Office Representatives are administrative professionals assigned to do various admin work in the office. They are in charge of managing communication lines, correspondences, and packages. They are often assigned to sort documents, update records, and file papers in the proper cabinets. Office representatives are considered front desk officers as well. They respond to inquiries by guests, direct guests to their meeting areas, and receive mail. They may also be assigned to manage meeting rooms and update appointment calendars. They should have good communication skills and should be service-oriented.

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Office Representative Responsibilities

Here are examples of responsibilities from real office representative resumes representing typical tasks they are likely to perform in their roles.

  • Manage the medical front office and coordinate business operations with physicians and legal staff for a busy MRI facility.
  • Manage correspondence and documentation for OSHA compliance and hold some accounts payable responsibilities by coding invoices for processing and payment.
  • Manage operational FedEx relationship through order fulfillment, shipment tracking, and communication with parties involve in shipment transaction.
  • Reconcile any EOB, insurance payment or discount errors.
  • Perform physician coding abstracting medical records with ICD-10, and CPT.
  • Post payments and enter charges utilizing appropriate ICD9 and CPT codes.
  • Read EOB's, call insurance companies, research accounts to obtain claim status.
  • Obtain vital health information (blood pressure, temperature, height, weight) and perform EKG's.
  • Monitor and respond to flags within the EMR system to provide chart information throughout the practice for patient care.
  • Perform extensive physicals that include audio, EKG, blood collections, PFT, respirator testing and other components.
  • Check in and check out, collect co-pays, balance daily deposit, schedule appointments, scan paperwork into EMR.
  • Perform telephone triage utilizing approve protocols.
  • Attend continuing education courses including OSHA regulations.
  • Revise SharePoint site to reflect current information while eliminating duplicate and outdate files.
  • Administer executive responsibilities to assist the office manager with administrative task and operating QuickBooks.

Office Representative Job Description

Perhaps the hardest question to answer when deciding on a career as an office representative is "should I become an office representative?" You might find this info to be helpful. When compared to other jobs, office representative careers are projected to have a growth rate described as "decline" at -4% from 2018 through 2028. This is in accordance with the Bureau of Labor Statistics. What's more, is that the projected number of opportunities that are predicted to become available for a office representative by 2028 is -110,600.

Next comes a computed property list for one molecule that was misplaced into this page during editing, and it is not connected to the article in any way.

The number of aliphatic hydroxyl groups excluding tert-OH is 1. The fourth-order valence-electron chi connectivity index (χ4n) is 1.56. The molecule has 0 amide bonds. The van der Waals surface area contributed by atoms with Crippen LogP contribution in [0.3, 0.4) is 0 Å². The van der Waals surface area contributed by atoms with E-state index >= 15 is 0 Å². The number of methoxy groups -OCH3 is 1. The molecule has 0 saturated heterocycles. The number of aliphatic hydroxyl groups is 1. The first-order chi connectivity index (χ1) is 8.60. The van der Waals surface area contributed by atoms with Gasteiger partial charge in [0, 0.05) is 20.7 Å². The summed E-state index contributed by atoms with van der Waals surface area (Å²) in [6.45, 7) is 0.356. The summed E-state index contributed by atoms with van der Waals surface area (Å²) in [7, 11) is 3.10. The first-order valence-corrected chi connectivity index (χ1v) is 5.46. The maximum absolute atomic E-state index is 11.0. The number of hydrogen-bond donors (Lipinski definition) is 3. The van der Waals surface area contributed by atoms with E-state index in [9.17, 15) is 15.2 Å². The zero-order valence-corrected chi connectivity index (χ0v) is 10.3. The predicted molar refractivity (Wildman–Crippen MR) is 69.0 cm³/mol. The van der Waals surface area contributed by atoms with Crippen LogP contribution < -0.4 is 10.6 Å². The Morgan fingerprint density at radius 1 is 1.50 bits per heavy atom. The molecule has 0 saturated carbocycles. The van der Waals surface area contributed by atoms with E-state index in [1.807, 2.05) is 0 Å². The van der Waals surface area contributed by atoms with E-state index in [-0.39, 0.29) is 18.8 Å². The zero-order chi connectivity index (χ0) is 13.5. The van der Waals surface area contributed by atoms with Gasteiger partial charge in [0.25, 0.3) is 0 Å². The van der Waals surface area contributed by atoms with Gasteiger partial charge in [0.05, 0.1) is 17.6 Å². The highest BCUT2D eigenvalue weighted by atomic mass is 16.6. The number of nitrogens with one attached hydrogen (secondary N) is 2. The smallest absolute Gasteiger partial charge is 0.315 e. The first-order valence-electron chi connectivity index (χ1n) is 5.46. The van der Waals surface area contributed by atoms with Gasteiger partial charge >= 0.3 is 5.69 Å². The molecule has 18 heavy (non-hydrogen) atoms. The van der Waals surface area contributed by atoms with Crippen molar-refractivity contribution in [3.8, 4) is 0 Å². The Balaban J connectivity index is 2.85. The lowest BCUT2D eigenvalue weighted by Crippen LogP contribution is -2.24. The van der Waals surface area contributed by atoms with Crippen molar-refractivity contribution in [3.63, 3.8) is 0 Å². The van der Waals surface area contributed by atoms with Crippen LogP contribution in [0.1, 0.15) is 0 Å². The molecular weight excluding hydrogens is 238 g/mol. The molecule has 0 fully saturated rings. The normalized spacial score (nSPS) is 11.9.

Office representatives average about $15.64 an hour, which makes the office representative annual salary $32,535. Additionally, office representatives are known to earn anywhere from $23,000 to $45,000 a year. This means that the top-earning office representatives make $23,000 more than the lowest earning ones.

Once you've become an office representative, you may be curious about what other opportunities are out there. Careers aren't one size fits all. For that reason, we discovered some other jobs that you may find appealing. Some jobs you might find interesting include a front office clerk, front office coordinator, office aide, and office worker.

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Office Representative Skills and Personality Traits

We calculated that 20% of Office Representatives are proficient in Patients, Customer Service, and Phone Calls. They’re also known for soft skills such as Detail oriented, Customer-service skills, and Organizational skills.

We break down the percentage of Office Representatives that have these skills listed on their resume here:

  • Patients, 20%

    Processed registration-related documentation for incoming hospital patients.

  • Customer Service, 13%

    Provided excellent customer service and accurate information to callers, resolved or documented concerns and relayed messages to appropriate individuals.

  • Phone Calls, 8%

    Answered patient phone calls and transferred calls/documented phone call information and patient concerns electronically.

  • Patient Appointments, 7%

    Scheduled patient appointments for patients utilizing scheduling guidelines set for each doctor register patients and obtain correct demographics and insurance information.

  • EMR, 5%

    Check in and check out, collected co-pays, balanced daily deposit, scheduled appointments, scanned paperwork into EMR.

  • Excellent Interpersonal, 5%

    Maintained excellent interpersonal, project coordination, and vendor management skills.

Choose From 10+ Customizable Office Representative Resume templates

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Some of the skills we found on office representative resumes included "patients," "customer service," and "phone calls." We have detailed the most important office representative responsibilities below.